The sound is no exception. With numerous tracks available and unlockable from every title where the characters originate, they’re all recreated in a lush, full presentation that almost makes you feel like you’re listening to a classic whether the song is old or brand new. The sound effects are the same as in previous titles, but they have been polished up to keep up with the soundtrack. The audio never gets annoying or repetitive, and while you will probably never wet yourself with excitement when you unlock a new track, it’s always a treat to pick up an old classic or discover a new tune.
The controls of Smash Bros. titles have always felt a little unconventional to me, and I was absolutely sure I would be sticking to the GameCube controller. While the GameCube controller accurately and acceptably performs the duties, the Wii remote and nunchuck combination does the job equally well and I find more comfortably, since it does not force your hands to be brought together. Using the Wii remote sideways or using the Classic Controller are other options, but neither matches the comfort and functionality necessary for the core group of players. Still, the control scheme itself is unique and can be disorienting to players not used to the game or gaming consoles in general, and it may make for an elongated learning curve. However, with such a wide variety of balanced characters, learning curves can be as long or short as you make them.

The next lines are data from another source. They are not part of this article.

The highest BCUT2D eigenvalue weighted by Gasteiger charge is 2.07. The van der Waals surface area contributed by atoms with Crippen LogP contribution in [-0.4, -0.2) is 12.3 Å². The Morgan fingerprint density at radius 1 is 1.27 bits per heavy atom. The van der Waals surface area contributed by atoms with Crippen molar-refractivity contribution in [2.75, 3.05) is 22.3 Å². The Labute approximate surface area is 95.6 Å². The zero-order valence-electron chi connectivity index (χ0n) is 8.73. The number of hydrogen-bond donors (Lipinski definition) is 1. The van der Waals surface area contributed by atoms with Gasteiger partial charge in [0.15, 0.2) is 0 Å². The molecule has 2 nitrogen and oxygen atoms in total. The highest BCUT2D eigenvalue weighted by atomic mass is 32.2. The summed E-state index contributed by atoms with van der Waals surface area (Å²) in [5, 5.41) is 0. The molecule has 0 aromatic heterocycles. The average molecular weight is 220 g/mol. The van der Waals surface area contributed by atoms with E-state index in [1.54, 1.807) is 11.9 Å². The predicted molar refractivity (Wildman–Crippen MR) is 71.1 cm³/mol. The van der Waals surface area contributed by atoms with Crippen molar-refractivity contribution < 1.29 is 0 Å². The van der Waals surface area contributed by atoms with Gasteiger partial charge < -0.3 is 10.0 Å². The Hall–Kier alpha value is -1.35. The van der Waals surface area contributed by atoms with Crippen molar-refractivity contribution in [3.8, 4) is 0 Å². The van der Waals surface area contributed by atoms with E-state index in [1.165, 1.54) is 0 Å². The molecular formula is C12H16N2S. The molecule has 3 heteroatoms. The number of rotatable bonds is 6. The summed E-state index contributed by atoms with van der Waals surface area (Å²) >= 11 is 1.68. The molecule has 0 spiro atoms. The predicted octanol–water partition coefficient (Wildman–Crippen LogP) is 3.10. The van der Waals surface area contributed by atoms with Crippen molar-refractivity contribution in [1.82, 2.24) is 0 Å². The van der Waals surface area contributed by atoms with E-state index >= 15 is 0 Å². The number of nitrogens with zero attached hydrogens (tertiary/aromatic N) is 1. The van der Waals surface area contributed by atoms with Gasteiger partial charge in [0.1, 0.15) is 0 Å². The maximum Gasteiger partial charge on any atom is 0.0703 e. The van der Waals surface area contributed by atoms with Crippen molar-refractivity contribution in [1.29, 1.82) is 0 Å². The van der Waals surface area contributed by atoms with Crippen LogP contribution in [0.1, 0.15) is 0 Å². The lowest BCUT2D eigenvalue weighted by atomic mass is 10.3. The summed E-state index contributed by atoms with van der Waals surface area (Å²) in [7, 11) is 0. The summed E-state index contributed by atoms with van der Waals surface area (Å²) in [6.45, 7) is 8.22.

There are more than enough modes to keep any one person occupied for a fair amount of time, especially with the Subspace Emissary adventure mode. This mode alone will take you several hours to play through on your first attempt and offers several different difficulty modes to match your abilities. Even if one player mode gets old, and there are several different one player modes to choose from, you can take your battle to the Internets. For the first time, a Smash Bros. title has online multiplayer capability. The online interaction is gimped compared to what XBL users are accustomed to, but that shouldn’t stop you from enjoying a round of thrash-the-stranger, even if most of the customization options are relegated to friend code matches.